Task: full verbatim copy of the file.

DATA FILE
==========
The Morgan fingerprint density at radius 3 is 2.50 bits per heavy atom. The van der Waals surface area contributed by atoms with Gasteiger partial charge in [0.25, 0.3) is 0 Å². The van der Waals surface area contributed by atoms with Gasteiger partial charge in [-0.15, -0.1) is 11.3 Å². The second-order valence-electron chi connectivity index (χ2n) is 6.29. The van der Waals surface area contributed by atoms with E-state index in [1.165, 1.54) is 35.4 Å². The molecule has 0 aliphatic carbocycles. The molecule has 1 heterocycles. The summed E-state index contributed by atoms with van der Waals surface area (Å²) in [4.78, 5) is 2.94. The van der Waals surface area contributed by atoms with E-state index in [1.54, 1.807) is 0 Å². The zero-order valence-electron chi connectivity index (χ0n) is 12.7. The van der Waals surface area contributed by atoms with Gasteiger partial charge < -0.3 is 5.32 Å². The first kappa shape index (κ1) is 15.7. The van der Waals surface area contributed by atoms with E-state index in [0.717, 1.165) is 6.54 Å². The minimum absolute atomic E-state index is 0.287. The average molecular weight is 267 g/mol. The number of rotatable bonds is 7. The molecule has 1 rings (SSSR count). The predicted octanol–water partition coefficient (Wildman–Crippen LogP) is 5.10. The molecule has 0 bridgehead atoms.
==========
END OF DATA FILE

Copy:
The Morgan fingerprint density at radius 3 is 2.50 bits per heavy atom. The van der Waals surface area contributed by atoms with Gasteiger partial charge in [0.25, 0.3) is 0 Å². The van der Waals surface area contributed by atoms with Gasteiger partial charge in [-0.15, -0.1) is 11.3 Å². The second-order valence-electron chi connectivity index (χ2n) is 6.29. The van der Waals surface area contributed by atoms with E-state index in [1.165, 1.54) is 35.4 Å². The molecule has 0 aliphatic carbocycles. The molecule has 1 heterocycles. The summed E-state index contributed by atoms with van der Waals surface area (Å²) in [4.78, 5) is 2.94. The van der Waals surface area contributed by atoms with E-state index in [1.54, 1.807) is 0 Å². The zero-order valence-electron chi connectivity index (χ0n) is 12.7. The van der Waals surface area contributed by atoms with Gasteiger partial charge < -0.3 is 5.32 Å². The first kappa shape index (κ1) is 15.7. The van der Waals surface area contributed by atoms with E-state index in [0.717, 1.165) is 6.54 Å². The minimum absolute atomic E-state index is 0.287. The average molecular weight is 267 g/mol. The number of rotatable bonds is 7. The molecule has 1 rings (SSSR count). The predicted octanol–water partition coefficient (Wildman–Crippen LogP) is 5.10. The molecule has 0 bridgehead atoms.